02 Jun How to Handle Questions when Presenting
You’ve done everything within your control to prepare for that presentation. You’ve:
- considered the audience – who they are, what they know and what they want
- ‘begun with the end in mind’ and know what you want the audience to do as a result of attending your presentation
- practised and practised so that you know what you’re going to say and how you’re going to say it
- developed your visual materials to enhance your presentation.
The one thing that isn’t within your control is how the audience will react! What if they ask too many questions and you run out of time; even worse, what if they ask questions you can’t answer?!
How do you feel when this happens? How does it affect your delivery of the content? Although you can’t control this aspect of your presentation, you can prepare for it so that when you’re asked a question you can respond in a confident and professional way.
So, in this blog I’m going to address what you can do to ‘expect the unexpected’ so that you are unruffled, maintain your professionalism and respond to questions well.
Preparing for Questions
For me, the starting point to answering questions well is to prepare for them. I start by asking myself “What would I hate to be asked?” and “What are the 3 worst questions that I could be asked during this presentation?”.
I sometimes ask my colleagues for their ideas too. Thinking this through beforehand allows me to consider the answers in advance and prepare for them so that when the question is asked, I think “Great; I know the answer to that one” so am able to respond confidently and effectively.
So, that’s what I do beforehand, but what about during the presentation?
Responding to Questions
Firstly, I now have the mindset that questions during a presentation are a positive sign and shows that the audience is interested in my topic. Having this view allows me to welcome questions rather than avoid them.
Secondly, I say, during the introduction, when I would like to take questions. Depending on the presentation, I can either choose to take them throughout or ask people to hold them until the end. There are pros and cons of both:
Taking questions throughout allows the audience to have their burning questions answered immediately so that they can concentrate on the rest of your presentation but it could mean that you may be taken off course or diverted down a path that you were planning to cover later.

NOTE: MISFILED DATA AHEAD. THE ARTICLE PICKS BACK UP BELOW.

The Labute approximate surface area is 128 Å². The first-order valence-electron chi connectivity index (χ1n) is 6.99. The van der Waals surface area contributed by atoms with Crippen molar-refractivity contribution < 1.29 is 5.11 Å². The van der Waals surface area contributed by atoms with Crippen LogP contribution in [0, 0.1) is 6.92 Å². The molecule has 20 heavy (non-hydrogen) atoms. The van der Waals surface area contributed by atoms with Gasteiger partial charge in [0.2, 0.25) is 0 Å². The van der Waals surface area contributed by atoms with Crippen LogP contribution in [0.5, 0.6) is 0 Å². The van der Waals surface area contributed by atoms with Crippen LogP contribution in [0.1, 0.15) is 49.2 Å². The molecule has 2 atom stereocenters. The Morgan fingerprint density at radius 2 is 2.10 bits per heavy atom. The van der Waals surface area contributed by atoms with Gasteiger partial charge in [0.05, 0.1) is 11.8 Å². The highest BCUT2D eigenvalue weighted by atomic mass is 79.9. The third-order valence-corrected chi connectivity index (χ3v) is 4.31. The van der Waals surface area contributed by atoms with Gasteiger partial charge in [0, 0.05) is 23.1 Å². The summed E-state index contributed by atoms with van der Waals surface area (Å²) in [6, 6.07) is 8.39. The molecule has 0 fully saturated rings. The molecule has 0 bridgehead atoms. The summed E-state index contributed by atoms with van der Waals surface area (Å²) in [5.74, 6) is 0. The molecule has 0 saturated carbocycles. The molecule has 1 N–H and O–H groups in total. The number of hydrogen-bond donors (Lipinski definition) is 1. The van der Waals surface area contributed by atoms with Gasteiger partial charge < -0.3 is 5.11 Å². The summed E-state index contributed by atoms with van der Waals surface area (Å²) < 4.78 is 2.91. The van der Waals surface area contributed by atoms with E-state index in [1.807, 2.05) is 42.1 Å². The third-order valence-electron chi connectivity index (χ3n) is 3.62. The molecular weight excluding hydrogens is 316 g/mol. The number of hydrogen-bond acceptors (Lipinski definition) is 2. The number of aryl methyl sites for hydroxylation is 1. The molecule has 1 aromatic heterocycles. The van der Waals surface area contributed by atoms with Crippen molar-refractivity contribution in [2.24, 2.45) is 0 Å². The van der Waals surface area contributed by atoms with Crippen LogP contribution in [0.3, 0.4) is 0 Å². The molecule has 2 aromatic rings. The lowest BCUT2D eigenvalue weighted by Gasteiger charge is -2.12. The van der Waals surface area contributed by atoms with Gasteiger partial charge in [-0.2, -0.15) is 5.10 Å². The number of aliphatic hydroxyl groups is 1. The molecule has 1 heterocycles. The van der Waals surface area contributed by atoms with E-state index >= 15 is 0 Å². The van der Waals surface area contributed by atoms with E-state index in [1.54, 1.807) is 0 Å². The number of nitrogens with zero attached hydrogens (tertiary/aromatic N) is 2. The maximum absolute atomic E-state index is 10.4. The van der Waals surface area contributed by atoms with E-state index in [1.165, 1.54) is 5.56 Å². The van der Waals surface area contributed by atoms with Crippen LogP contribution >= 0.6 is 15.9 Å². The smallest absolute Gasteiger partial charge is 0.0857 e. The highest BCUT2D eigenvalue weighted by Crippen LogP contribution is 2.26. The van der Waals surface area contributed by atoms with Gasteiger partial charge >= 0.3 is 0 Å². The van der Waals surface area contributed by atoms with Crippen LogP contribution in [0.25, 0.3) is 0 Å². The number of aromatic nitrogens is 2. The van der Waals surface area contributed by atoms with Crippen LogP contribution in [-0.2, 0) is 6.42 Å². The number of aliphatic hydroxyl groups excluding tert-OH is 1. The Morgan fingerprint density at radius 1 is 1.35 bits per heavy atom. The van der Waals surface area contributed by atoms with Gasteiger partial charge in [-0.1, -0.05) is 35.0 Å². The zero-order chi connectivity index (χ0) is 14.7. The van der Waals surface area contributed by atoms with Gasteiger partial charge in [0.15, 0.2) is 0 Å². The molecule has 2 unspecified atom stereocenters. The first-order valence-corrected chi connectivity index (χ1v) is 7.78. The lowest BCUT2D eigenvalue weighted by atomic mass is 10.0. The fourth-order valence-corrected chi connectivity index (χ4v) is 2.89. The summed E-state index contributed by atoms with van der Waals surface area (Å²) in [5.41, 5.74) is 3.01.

Taking questions at the end allows you to deliver your presentation as planned but means that your audience may have questions earlier in the presentation that stop them from listening to what else you’re saying.
So, having made the decision about when you’ll take questions, someone asks you one! The mnemonic DRAT gives you a helpful strategy for handling questions confidently.
Decide first if you’re going to answer the question now, later or not at all. It may be that the question will be answered later in the presentation so you may decide not to answer it now. If you’re not going to answer the question, either now or later, let the audience know why this is the case; for example, “It is outside the scope of this presentation so I won’t be covering it today”.
Rephrase/Repeat the questions – there are two reasons for doing this. Often, we start to mentally answer the question before the questioner has finished asking it. This means that we could respond with an answer that doesn’t fit the question. Repeating the question lets you check that you have heard it correctly. The other reason for repeating it is that other people in the audience may not have heard the question and then spend time asking their neighbour “what was the question?” so they hear neither the question nor the answer!
Answer the question succinctly. For me, succinctly is the important part here as the question may be relevant only to the person asking, not the whole audience, so if you spend too long answering a question that others aren’t interested in, you may lose your audience.
What if you’re asked a question that you don’t know the answer to?
Again, you have a number of choices. You can:
- Say that you don’t know but you’ll find out and get back to them (make sure you do as there’s nothing worse than a presenter saying that they will find out and then the audience never hears from them again!)
- Admit that you don’t know and then ask what other people think
- Ask the audience for their opinion straight away by saying “What do you think?” or “Who knows the answer to this one?”
- Offer to answer the question offline if you think that the answer is unlikely to be of interest or relevance to the rest of the audience.
You need to decide, in the moment, the best approach for that situation but it’s important to recognise that you don’t have to have all the answers; use your audience to support you when this happens.
Thank the questioner. I say this because it takes courage for someone to ask a question in a group, particularly as they may be afraid that the question’s been answered. Also, it may be that other people have the same question so, when someone else asks it, they may be relieved that the question has been asked by someone else.
Using DRAT has really helped me over the years by preparing for questions beforehand and having a positive mindset about them. Look at questions as an opportunity to show your expertise and demonstrate your credibility.
How do you feel about being asked questions? Do you welcome them or do you run from them?
Check out our other blogs on presenting:
Next month’s blog is on the importance of casting a Leadership Shadow.
Posted by Caroline Lewis